Claudia Watkins Belk, a pioneering lawyer and judge and the wife of one of Charlotte’s most prominent mayors, died Wednesday. She was 79.
Belk, who went on to another life as a philanthropist, was the wife of former Mayor John Belk, scion of the department store chain. Their 1971 wedding made the social pages of The New York Times.
Claudia Belk was one of only two women to graduate from UNC’s law school in 1963. She opened her own practice at a time when few women were in the field and later served as assistant clerk of Mecklenburg County Superior Court. In 1968, she was elected district judge, becoming one of the county’s first women elected to public office.
“She was sort of a pioneering spirit,” said John Ingle, a friend who once chaired the county Democratic Party. “It was not a commonplace thing to see a lady in law and in politics at that time.”
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Belk was later honored as one of Charlotte’s Outstanding Career Women in law and government. Central Piedmont Community College’s Claudia Watkins Belk Center for Justice was named in her honor.
Born the daughter of a tobacco wholesaler, Belk grew up in Durham. She went on to Hollins College, where she was able to study abroad in Paris.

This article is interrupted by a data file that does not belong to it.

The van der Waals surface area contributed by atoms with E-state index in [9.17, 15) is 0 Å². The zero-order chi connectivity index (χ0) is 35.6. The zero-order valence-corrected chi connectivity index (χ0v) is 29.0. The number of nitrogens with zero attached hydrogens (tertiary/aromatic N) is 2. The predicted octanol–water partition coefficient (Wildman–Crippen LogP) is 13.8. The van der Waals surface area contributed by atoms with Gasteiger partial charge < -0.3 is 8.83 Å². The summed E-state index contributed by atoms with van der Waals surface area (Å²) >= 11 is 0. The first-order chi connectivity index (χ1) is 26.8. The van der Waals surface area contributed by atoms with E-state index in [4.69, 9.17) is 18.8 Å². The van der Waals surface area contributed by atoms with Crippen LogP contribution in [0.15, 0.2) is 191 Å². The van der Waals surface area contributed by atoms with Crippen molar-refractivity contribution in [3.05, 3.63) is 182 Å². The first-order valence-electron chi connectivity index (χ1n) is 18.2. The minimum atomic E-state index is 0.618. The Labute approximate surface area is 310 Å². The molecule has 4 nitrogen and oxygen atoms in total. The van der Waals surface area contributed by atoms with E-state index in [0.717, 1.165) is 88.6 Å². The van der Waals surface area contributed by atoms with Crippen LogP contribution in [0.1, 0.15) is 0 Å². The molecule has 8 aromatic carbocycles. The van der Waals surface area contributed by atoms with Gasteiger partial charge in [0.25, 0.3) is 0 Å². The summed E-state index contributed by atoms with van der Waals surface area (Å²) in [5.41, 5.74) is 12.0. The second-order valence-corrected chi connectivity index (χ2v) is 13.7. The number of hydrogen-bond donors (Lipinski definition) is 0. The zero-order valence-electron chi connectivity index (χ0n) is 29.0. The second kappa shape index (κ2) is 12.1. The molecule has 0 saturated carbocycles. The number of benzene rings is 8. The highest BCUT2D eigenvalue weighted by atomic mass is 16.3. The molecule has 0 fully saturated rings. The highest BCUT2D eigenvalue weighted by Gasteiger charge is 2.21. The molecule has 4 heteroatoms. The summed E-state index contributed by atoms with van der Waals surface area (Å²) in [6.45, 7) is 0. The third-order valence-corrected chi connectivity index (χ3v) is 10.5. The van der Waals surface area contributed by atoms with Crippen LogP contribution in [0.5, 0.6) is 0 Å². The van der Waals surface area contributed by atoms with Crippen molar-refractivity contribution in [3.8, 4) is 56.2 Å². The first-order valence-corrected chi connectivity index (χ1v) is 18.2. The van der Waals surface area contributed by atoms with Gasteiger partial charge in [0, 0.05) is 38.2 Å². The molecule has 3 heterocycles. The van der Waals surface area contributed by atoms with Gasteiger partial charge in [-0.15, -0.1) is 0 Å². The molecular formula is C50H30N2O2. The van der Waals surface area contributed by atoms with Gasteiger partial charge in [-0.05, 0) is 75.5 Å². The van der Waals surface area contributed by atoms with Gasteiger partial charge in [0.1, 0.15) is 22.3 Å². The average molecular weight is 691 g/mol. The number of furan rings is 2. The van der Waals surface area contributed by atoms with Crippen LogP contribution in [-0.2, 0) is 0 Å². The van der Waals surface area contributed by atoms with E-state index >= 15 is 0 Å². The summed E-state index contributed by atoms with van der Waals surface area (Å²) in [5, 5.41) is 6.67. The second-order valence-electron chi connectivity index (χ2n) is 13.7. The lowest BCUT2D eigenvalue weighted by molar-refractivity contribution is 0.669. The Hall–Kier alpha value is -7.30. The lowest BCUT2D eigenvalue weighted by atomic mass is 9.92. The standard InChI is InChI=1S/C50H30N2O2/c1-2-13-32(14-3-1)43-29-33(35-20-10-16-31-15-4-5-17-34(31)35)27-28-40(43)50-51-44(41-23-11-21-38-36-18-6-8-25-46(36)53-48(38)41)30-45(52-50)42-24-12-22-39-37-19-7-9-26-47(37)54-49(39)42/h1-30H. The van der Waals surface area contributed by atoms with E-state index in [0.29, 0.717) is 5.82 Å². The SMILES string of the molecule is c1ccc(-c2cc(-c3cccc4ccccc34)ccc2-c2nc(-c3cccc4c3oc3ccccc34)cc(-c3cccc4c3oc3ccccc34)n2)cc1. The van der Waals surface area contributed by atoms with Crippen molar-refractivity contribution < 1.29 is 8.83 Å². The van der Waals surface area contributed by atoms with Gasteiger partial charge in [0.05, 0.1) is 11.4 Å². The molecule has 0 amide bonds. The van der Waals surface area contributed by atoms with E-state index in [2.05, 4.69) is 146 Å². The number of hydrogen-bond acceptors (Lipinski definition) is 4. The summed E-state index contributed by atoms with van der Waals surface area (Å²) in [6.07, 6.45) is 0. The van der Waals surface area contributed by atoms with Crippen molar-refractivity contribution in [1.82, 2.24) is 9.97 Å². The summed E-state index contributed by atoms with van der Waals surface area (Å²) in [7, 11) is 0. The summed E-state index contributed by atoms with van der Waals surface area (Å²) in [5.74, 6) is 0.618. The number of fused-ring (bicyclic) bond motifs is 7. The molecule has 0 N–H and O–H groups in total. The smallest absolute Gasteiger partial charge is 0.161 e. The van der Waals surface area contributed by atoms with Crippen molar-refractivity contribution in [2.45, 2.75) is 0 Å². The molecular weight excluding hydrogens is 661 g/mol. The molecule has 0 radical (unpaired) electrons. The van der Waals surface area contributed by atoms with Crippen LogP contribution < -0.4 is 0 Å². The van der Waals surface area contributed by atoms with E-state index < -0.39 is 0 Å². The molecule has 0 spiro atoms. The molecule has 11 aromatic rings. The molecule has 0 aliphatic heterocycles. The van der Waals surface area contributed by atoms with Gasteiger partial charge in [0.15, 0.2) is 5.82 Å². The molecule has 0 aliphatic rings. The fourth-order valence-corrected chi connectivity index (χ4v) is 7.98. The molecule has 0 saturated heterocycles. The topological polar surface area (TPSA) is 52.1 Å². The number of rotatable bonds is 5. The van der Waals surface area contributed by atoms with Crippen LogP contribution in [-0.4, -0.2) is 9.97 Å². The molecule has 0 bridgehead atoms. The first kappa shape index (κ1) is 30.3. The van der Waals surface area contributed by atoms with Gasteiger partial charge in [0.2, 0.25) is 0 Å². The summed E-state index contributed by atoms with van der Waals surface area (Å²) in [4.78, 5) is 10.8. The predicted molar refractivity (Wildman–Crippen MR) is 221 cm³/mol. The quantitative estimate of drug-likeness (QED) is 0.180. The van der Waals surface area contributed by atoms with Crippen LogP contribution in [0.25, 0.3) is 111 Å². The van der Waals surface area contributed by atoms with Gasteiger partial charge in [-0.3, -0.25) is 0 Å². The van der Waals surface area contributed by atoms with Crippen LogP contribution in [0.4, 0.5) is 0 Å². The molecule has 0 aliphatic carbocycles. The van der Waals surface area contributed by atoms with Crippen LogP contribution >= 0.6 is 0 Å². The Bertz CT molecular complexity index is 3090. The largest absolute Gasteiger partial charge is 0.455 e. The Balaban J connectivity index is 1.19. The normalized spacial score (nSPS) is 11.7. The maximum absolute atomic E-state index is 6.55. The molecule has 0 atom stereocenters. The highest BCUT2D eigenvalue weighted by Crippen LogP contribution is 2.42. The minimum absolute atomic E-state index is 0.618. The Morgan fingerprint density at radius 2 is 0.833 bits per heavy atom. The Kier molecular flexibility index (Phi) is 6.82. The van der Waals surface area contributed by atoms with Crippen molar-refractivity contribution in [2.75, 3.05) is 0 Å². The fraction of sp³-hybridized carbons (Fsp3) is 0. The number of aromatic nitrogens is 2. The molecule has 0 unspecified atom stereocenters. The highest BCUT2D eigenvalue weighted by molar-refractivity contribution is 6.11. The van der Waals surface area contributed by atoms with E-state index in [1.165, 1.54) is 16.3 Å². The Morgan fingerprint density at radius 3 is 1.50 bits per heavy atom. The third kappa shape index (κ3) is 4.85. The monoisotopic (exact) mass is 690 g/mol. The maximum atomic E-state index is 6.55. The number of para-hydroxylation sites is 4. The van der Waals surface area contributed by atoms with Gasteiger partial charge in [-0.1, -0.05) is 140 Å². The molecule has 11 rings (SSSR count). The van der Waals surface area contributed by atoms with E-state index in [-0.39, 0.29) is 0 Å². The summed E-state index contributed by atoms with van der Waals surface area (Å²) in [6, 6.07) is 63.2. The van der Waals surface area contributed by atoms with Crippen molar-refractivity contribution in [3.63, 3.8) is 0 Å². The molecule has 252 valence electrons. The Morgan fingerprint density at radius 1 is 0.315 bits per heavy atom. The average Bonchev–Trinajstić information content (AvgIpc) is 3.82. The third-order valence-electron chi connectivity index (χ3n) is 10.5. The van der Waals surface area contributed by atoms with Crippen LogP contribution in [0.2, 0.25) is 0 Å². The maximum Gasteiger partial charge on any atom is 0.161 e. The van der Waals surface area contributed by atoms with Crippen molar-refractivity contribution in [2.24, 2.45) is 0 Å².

“I think that forever changed her view that women should have global experiences,” said longtime friend Susan Jamison.
After law school, Belk returned to Charlotte and opened her own practice. In 1968, the year she would be elected judge, she attended a reception at the Democratic Women’s Club. There she met a man long known as Charlotte’s “most eligible bachelor.” John Montgomery Belk was CEO of Belk department stores. He would be elected to the first of four terms a year later.
In 1971, Claudia Watkins carried a bouquet of white orchids into the Durham church where she and John Belk were married. In 1973, she gave birth to her only child, Mary Claudia.
In marrying the mayor, she joined not only one of the city’s most prominent families but took on a partner with an oversize and dominant personality.
“It was no small feat to be John’s counterpart and she did it beautifully,” said niece Sally Belk Gambrell. “It was kind of like a made-for-TV match: beautiful district court judge marries city mayor.”
Belk was active in numerous causes, including the Arts & Writing Foundation, the CPCC Foundation, Daughters of the American Revolution, Queens University of Charlotte and North Carolina Nature Conservancy.
When CPCC named its Justice Center for her, school officials cited her passion for causes big and small.
“This (honor) is most fitting,” said Brenda Lea, director of the college’s foundation. “She’s a great leader and a champion for what she thinks is right. She’s always eager to do things she a has passion for.”
Another tribute has yet to break ground. In 2014, the Belk family gave a gift to Novant Health Foundation Presbyterian Medical Center to support the construction of the John M. and Claudia W. Belk Heart and Vascular Institute on 4th Street.
The funeral service will be held at 10 a.m. Saturday at Myers Park Presbyterian Church, 2501 Oxford Place. The family will greet friends following in Oxford Hall. Interment at Elmwood Cemetery will be private.